Dave White, a junior studying special education at the University of Nevada, Reno, has just published his first book. It’s a story for children about overcoming obstacles, something Dave has done in his own life. Our contributor Luiza Vieira has this profile.
“Pop-pop, why don’t we go onto space? Why don’t we go to the moon?”
Dave is reading from his book Jack and Pop-pop’s Spectacular Journey. It’s pretty early in the morning but he colors the room with his charisma and psychedelic tie-dye T-shirt.
“The story is about a kid named Jack who dreams big, big dreams and he lives alone with his grandpa Pop-pop.”
Like Jack, Dave always believes he can do anything. It’s just a matter of working hard. But the real story here is hidden behind the pages. Since the day he was born, Dave has been fighting the odds.
“When he was born he had no suck, he was blue, he wasn't crying. It was the worse day of my life."
That’s his mom and full-time nurse, Joanne White.
Dave was born with cerebral palsy, a group of movement disorders caused by brain damage. Early on he was not able to suck or move. Other symptoms can include problems with muscle coordination and speech.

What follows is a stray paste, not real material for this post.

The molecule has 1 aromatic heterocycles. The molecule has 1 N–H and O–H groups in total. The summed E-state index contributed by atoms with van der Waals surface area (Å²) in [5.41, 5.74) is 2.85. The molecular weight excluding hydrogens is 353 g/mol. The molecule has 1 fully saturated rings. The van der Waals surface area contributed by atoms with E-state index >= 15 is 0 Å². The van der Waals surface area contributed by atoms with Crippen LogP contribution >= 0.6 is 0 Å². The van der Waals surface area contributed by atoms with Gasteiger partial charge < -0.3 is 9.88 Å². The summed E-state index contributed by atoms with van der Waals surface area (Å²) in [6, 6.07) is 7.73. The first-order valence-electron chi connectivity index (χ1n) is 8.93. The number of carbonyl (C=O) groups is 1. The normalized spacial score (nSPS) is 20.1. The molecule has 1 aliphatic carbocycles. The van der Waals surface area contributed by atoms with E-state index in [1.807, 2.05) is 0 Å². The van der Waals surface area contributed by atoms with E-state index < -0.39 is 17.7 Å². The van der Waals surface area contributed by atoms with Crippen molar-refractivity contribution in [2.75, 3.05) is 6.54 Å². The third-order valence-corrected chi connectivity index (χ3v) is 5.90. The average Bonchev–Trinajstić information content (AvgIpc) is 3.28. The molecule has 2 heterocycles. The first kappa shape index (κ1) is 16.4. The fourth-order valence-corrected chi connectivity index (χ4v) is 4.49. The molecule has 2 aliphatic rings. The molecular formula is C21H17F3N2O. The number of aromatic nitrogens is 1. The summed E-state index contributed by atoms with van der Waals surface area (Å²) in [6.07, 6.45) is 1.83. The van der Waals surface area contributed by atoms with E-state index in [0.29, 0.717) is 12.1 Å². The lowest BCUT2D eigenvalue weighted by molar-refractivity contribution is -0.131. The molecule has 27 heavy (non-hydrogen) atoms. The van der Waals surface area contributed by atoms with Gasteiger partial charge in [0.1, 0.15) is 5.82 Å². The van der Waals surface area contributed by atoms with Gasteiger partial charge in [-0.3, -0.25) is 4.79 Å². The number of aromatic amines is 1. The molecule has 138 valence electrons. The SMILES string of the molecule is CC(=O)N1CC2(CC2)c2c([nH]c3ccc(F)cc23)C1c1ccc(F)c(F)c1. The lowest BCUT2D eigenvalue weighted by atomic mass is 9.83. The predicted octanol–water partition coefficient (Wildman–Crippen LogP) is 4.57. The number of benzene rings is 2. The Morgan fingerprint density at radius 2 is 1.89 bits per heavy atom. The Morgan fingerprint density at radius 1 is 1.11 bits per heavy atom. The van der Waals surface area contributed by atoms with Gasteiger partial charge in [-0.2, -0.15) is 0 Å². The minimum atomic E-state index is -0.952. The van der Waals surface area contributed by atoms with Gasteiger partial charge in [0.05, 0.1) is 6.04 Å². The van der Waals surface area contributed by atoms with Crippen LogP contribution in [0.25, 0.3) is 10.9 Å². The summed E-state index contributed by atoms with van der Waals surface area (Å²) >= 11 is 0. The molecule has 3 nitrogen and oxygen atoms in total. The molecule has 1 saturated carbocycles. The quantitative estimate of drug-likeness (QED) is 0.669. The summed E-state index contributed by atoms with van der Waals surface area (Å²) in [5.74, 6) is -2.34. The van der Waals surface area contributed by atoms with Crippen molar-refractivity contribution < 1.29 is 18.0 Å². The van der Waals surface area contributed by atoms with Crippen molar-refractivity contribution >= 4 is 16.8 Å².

“There were stories of, he might not walk, he might not do this, he might not do that.”
After an emotional phone call, I head to Joanne’s cabin in Truckee, where I’m welcomed by her and Dave.
We gather around the living room next to a box full of pictures and cards. Joanne says they are mostly good memories, but some are still raw 25 years later.
Joanne is showing me a picture of Dave in his hospital bed. He’s using a ventilator to help him breathe.
To stimulate his senses, the doctors told Joanne to put pictures around his bed and play music that she listened to while pregnant.
“It was so cute because the minute I put that music in there it was the first time he started moving,” she says. “It was almost like he was trying to get his shoulders up to his ears like, 'Oh, my god, she's singing it again, not that music.'”
That moment, Dave achieved the first of many milestones, but there was a lot of work ahead of him. For most of his childhood, he wore an orthopedic brace that went from his feet all the way up his calf. He also went to speech, occupational and physiotherapy almost every day.
Frustrated with the lack of adequate therapy services and health insurance support, Joanne decided to open a therapy center with other friends in Davis, California.
“We formed together and we went non-profit and we formed our own children's therapy center which offered these services for these kids.”
The center started in 1993 with only two therapists and now there are 17 full-time professionals who serve almost 400 kids with special needs a year.
On top of all of his difficulties, Dave was diagnosed with Attention Deficit Hyperactivity Disorder, most knows as ADHD, in first grade.